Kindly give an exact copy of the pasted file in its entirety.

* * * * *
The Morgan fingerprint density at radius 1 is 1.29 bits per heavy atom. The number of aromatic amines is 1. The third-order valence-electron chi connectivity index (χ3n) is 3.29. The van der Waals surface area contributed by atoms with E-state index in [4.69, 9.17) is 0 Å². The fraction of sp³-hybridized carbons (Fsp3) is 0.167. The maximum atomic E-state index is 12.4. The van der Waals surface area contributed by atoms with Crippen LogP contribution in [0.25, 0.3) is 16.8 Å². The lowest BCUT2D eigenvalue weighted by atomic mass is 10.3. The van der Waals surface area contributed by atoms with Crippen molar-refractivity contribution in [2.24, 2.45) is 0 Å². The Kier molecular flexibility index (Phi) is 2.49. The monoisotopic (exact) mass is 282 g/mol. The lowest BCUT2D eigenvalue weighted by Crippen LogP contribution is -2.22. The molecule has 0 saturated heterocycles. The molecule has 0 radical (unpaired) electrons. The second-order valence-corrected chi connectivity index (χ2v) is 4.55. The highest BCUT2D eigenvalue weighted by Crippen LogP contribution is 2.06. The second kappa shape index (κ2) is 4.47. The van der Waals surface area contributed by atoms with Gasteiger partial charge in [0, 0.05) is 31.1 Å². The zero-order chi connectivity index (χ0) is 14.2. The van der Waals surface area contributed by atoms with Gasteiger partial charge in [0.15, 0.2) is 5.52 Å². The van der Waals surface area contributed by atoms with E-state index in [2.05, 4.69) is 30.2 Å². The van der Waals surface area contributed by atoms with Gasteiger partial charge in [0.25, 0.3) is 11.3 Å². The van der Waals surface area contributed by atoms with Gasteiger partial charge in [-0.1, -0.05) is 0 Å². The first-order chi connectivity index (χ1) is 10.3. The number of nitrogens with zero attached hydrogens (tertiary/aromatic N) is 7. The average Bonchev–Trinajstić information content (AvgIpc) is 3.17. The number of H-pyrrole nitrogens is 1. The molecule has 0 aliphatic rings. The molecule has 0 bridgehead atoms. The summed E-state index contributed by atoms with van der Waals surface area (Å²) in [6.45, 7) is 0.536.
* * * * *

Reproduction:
The Morgan fingerprint density at radius 1 is 1.29 bits per heavy atom. The number of aromatic amines is 1. The third-order valence-electron chi connectivity index (χ3n) is 3.29. The van der Waals surface area contributed by atoms with E-state index in [4.69, 9.17) is 0 Å². The fraction of sp³-hybridized carbons (Fsp3) is 0.167. The maximum atomic E-state index is 12.4. The van der Waals surface area contributed by atoms with Crippen LogP contribution in [0.25, 0.3) is 16.8 Å². The lowest BCUT2D eigenvalue weighted by atomic mass is 10.3. The van der Waals surface area contributed by atoms with Crippen molar-refractivity contribution in [2.24, 2.45) is 0 Å². The Kier molecular flexibility index (Phi) is 2.49. The monoisotopic (exact) mass is 282 g/mol. The lowest BCUT2D eigenvalue weighted by Crippen LogP contribution is -2.22. The molecule has 0 saturated heterocycles. The molecule has 0 radical (unpaired) electrons. The second-order valence-corrected chi connectivity index (χ2v) is 4.55. The highest BCUT2D eigenvalue weighted by Crippen LogP contribution is 2.06. The second kappa shape index (κ2) is 4.47. The van der Waals surface area contributed by atoms with Gasteiger partial charge in [0, 0.05) is 31.1 Å². The zero-order chi connectivity index (χ0) is 14.2. The van der Waals surface area contributed by atoms with Gasteiger partial charge in [0.15, 0.2) is 5.52 Å². The van der Waals surface area contributed by atoms with E-state index in [2.05, 4.69) is 30.2 Å². The van der Waals surface area contributed by atoms with Gasteiger partial charge in [0.25, 0.3) is 11.3 Å². The van der Waals surface area contributed by atoms with Gasteiger partial charge in [-0.1, -0.05) is 0 Å². The first-order chi connectivity index (χ1) is 10.3. The number of nitrogens with zero attached hydrogens (tertiary/aromatic N) is 7. The average Bonchev–Trinajstić information content (AvgIpc) is 3.17. The number of H-pyrrole nitrogens is 1. The molecule has 0 aliphatic rings. The molecule has 0 bridgehead atoms. The summed E-state index contributed by atoms with van der Waals surface area (Å²) in [6.45, 7) is 0.536.